Peaks, Troughs, and (September) Stubs

Detect any patterns in the chart above?

Here’s what I see:

–Twin Cities new listings predictably peak each Spring, in late April/early May;

–New listings reach their cyclical low each December;

–Since the housing market top around 2006, both the new listing peaks and troughs have been successively lower, with one notable exception:  2010, when tax incentives for new buyers created a huge spike in listings;

–Each September, new listings bump up (a little), creating what looks like a stub or notch in the new listings “mountain range” (sort of what it looks like — either that, or an EKG).

New Listings “Notch”

The takeaway?

The Twin Cities housing market exhibits a strong, predictable seasonality, albeit one that can be distorted by temporary stimuli/incentives.

Oh! . . . and there are A LOT fewer homes for sale locally these day (hardly news to Realtors and folks in the market now).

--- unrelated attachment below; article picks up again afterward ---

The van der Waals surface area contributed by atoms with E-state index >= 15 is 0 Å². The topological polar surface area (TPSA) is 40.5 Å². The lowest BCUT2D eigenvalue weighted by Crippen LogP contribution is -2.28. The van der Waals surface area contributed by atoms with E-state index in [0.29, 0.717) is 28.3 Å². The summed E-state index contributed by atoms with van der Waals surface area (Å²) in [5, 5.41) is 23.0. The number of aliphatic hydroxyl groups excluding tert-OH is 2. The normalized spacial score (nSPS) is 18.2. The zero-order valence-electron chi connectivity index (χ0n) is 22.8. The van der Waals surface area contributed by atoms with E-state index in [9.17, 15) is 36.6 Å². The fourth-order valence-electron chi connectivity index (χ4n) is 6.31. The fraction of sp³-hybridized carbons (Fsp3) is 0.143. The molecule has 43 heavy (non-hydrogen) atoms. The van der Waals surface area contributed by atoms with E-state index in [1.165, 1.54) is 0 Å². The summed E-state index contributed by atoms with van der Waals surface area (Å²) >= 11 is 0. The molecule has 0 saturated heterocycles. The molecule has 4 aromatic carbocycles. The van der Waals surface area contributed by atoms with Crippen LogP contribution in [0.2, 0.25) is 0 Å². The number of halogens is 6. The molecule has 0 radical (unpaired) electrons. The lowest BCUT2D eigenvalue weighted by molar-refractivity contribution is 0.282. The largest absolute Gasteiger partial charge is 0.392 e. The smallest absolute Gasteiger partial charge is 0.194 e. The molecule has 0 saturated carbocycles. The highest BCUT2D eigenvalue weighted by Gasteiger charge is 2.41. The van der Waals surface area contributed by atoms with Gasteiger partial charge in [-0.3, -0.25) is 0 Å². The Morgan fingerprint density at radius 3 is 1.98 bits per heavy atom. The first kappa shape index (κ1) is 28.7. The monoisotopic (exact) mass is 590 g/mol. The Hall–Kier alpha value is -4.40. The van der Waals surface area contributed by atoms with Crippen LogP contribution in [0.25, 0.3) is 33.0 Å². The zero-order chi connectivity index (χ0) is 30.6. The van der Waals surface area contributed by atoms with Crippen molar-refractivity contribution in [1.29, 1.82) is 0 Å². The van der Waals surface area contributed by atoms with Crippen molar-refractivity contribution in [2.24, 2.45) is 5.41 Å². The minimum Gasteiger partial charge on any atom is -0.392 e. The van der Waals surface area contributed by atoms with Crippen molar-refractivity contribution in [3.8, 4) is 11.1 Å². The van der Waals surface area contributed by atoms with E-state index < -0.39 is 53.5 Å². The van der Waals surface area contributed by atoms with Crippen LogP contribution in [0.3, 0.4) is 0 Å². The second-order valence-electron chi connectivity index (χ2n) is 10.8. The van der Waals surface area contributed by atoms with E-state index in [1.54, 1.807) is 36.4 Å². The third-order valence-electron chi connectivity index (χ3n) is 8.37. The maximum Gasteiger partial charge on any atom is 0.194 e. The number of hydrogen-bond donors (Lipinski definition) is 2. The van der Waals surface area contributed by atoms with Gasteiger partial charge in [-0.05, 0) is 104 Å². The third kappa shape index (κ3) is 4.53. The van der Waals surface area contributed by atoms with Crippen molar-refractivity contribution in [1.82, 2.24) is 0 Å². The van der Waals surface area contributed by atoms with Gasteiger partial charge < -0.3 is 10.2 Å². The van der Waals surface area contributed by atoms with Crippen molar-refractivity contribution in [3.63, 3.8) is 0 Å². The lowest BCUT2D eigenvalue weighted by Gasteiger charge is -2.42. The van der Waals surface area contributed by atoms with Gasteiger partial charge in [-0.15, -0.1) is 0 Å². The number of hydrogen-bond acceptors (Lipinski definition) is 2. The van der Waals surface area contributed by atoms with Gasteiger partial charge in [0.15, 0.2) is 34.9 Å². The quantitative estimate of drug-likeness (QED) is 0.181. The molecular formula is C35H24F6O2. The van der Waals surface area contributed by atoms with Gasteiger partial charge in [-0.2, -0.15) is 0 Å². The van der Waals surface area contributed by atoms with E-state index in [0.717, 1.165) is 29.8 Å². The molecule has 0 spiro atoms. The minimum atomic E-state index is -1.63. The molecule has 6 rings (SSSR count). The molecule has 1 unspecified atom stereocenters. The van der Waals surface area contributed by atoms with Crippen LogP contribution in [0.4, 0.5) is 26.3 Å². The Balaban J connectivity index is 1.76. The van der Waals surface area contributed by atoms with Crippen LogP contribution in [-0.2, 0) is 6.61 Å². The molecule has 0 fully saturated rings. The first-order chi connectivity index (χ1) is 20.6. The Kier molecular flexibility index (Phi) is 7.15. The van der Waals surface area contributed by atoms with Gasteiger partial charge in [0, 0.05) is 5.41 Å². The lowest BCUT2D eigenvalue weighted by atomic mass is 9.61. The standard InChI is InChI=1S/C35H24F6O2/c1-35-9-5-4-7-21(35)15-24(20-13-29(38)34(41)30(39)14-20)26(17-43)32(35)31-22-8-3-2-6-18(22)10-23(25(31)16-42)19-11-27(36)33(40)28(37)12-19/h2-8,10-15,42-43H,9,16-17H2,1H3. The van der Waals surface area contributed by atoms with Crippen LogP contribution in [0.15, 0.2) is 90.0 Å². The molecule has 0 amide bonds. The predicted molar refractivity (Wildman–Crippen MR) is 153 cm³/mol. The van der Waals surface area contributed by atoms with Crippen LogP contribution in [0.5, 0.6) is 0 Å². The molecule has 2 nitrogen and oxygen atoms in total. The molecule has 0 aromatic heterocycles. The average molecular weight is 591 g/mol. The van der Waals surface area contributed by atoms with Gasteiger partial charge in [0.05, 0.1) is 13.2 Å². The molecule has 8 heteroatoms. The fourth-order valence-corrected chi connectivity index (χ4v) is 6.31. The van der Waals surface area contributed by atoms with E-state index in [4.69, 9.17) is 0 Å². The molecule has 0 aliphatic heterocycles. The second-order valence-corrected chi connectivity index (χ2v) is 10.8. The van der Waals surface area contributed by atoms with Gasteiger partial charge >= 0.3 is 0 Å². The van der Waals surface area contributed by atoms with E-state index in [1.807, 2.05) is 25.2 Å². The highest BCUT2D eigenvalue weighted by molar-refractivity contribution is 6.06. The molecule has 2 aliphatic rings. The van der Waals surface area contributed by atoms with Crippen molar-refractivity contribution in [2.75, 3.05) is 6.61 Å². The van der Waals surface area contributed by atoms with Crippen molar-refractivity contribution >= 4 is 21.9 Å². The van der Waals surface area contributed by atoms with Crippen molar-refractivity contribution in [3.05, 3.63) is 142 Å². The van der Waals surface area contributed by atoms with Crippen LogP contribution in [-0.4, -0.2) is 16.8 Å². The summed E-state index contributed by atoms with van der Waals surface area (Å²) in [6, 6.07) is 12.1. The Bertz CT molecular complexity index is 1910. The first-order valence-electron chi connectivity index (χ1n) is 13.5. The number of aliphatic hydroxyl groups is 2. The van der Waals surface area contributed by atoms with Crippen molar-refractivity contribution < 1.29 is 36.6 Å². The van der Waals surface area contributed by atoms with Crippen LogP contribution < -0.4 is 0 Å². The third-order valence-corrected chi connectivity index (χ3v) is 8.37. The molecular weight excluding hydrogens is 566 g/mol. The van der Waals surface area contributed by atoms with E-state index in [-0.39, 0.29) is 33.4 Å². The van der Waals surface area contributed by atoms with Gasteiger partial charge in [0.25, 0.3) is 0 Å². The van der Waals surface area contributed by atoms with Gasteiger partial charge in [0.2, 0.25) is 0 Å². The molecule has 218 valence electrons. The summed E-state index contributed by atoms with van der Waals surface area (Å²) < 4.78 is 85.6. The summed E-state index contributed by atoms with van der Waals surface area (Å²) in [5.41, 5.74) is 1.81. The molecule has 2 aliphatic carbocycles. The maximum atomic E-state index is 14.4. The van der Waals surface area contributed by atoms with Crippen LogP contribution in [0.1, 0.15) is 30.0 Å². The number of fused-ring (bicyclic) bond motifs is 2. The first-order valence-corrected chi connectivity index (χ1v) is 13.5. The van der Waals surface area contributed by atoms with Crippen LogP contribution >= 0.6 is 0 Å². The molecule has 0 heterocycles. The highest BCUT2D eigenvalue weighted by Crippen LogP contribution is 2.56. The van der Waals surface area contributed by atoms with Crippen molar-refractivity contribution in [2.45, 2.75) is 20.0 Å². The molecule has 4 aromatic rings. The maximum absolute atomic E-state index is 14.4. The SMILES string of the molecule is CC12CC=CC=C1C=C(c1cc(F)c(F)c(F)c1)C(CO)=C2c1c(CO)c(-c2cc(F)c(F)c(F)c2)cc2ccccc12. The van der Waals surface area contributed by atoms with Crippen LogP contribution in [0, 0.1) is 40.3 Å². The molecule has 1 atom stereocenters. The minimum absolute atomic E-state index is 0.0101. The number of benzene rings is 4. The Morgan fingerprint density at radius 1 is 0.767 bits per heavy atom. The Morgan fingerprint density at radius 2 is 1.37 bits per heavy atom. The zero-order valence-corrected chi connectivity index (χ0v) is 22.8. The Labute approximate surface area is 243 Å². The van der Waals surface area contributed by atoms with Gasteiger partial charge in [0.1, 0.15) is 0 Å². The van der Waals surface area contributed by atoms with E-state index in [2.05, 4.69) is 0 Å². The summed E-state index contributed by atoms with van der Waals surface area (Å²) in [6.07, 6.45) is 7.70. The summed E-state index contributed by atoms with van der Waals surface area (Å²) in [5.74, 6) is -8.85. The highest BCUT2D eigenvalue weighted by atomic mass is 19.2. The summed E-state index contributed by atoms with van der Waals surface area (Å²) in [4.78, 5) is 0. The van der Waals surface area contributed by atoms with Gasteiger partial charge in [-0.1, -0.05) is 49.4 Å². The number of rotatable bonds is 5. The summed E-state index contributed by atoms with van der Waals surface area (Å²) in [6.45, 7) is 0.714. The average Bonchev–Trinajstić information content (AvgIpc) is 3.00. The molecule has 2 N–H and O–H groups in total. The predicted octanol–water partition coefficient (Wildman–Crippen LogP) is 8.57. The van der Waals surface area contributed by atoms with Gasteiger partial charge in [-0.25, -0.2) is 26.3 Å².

P.S.:  Given that low inventory, this Fall may very well be an exception, but (Realtor) conventional wisdom is that Twin Cities home buyers have fewer choices but get better deals after Labor Day.

About the author

Ross Kaplan has 19+ years experience selling real estate all over the Twin Cities. He is also a 12-time consecutive "Super Real Estate Agent," as determined by Mpls. - St. Paul Magazine and Twin Cities Business Magazine. Prior to becoming a Realtor, Ross was an attorney (corporate law), CPA, and entrepreneur. He holds an economics degree from Stanford.

Leave a Reply